With commercial success came the opportunity for some of the band members to embrace the “rock star” lifestyle, and indulge in the excesses available to them. Hope began to drink heavily and “graduate to more expensive [drugs]”, allegedly spending $40,000 on cocaine in one year. However, during the recording of Monolith (1979), he began to follow a more spiritual path. Both Kansas guitarist Kerry Livgren and incoming vocalist/guitarist Jon Elefante became born-again Christians, and Hope was influenced to follow the faith by his bandmates. After recording the album Drastic Measures in 1983, he and Livgren left to form AD, going on to record three albums of Christian-influenced rock.

In 1990, Hope re-joined the original members of Kansas for a European tour, but he did not stay with the band. In 2000, he revisited his role with Kansas when he played on two tracks on the album Somewhere to Elsewhere. Hope’s faith brought him into deeper connections with the church, and he was ordained as an Anglican priest in 2006, but he retired from the role in 2013. He is currently head of Worship, Evangelism and Outreach at the Anglican Mission in Destin, Florida, and still plays bass with the praise band The IRS.

During his time in Kansas, Hope mainly used Fender basses; Precisions with rosewood and maple necks, and occasionally Mustangs. He has also played Musicman, Kramer. Steinberger, G&L and Ibanez basses. During his career, he has used Ampeg, Marshall and Crown amplification.

Carry on Wayward Son

The song starts with an arresting 8-bar A Capella vocal section, followed by a powerful three-bar unison riff with some off-beat accents. After two cycles of the three-bar riff, a 12/8 section begins, using an open E and its octave, interspersed with a run based on Em pentatonic. This riff is repeated four times before the initial 4/4 riff is repeated twice, followed by the second riff twice before the bar of crotchet triplets (bar 33) that ends on a low F note.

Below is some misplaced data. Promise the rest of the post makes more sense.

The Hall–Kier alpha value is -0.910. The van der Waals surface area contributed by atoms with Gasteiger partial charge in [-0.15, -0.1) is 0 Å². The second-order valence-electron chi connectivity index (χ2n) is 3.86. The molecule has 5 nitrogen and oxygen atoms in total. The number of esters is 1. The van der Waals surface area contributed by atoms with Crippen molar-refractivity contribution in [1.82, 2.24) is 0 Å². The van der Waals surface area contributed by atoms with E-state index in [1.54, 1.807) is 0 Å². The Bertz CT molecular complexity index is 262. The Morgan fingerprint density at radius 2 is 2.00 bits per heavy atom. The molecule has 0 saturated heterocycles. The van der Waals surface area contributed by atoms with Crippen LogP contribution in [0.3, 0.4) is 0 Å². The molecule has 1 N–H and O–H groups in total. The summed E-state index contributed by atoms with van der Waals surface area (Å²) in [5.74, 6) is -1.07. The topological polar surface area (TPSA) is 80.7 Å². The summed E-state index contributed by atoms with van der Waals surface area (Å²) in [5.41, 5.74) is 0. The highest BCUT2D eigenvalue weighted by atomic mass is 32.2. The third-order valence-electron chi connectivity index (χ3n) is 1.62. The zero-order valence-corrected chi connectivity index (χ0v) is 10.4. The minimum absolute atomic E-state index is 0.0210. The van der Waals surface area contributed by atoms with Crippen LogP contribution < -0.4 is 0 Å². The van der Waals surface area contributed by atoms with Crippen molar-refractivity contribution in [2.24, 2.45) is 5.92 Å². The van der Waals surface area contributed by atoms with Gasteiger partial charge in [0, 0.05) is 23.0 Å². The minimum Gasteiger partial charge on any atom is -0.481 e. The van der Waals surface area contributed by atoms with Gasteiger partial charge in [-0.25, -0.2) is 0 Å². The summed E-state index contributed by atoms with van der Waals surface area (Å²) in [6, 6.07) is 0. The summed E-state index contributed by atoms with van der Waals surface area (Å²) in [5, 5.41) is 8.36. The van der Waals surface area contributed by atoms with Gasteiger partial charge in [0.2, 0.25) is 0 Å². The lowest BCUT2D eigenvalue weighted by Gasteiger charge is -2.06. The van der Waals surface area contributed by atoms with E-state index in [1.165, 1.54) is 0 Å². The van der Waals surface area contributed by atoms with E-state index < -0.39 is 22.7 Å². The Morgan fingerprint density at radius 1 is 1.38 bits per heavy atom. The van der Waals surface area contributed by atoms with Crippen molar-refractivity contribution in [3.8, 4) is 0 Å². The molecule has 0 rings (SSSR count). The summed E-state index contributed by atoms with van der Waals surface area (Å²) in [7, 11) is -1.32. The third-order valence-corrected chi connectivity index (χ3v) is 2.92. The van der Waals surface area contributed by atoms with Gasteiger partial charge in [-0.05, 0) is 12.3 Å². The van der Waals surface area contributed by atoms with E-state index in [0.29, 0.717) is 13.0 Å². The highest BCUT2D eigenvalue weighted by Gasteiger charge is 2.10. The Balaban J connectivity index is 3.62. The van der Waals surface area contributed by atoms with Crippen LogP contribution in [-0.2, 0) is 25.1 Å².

A bass free verse follows, and the bass does not return until the end of bar 43, where a quaver pickup leads into a simpler figure behind the pre-chorus and chorus. The intro riff returns at bar 59 for six bars before a more complete verse and then a chorus. This sequence stops at bar 87 where the bass line stops on beat one of a bar of 6/4. From bar 88, a new unison riff, again based around Am pentatonic begins, but with more semiquaver movement and off-beat syncopation than before. This leads to four bars of another riff, based around E Mixolydian, and again emphasizing the off beats. The two riff sections are then repeated, and then the original six bar riff returns at bar 112.

At 118, the pre-chorus returns, but this time beginning with a stop-start idea, and the chorus returns at 126, again ending on a 6/4 bar. This time, however, it leads into the 12/8 riff previously seen at bar 29. At 141, another new unison riff begins, this time based around the F# minor and E blues scales. A 6/8 bar at 148 begins a repeat of these two chunks, and finally, the crotchet triplet idea first seen at bar 33 leads to the final bar.

The many changes of key, time signature and scale add to the complexity of the song, but the various riffs are catchy and relatable to a mainstream rock audience. The vocal sections are more straightforward, and the vocals themselves lend a soaring and uplifting sense to the song. Hope’s playing is driving and accurate throughout, even on the more challenging sections, and he locks in extremely well with both Phil Ehart (drums) and the guitarists Rich Williams and Kerry Livgren. His tone is full and has an edge that helps to define the bass well in the mix.

Follow along with the transcription and this video:

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Share your thoughts

  1. What a great post, Tim thank you !!

    • tim fletcher

      Thanks! Glad you liked it.

      • Phillip Hawkins

        I currently have Dave’s Marshall 4×15 bass cabinet that I bought from him in 1976 during the leftoverture tour. It’s an awesome cabinet. I haave played and toured with it for the last 40 years. It’s still amazing. May sell it one day. Getting too old to haul that thing around.

  2. Gareth Hughes

    Oh that was a lot of fun. Didn’t know that song at all. What a nice read. Many thanks.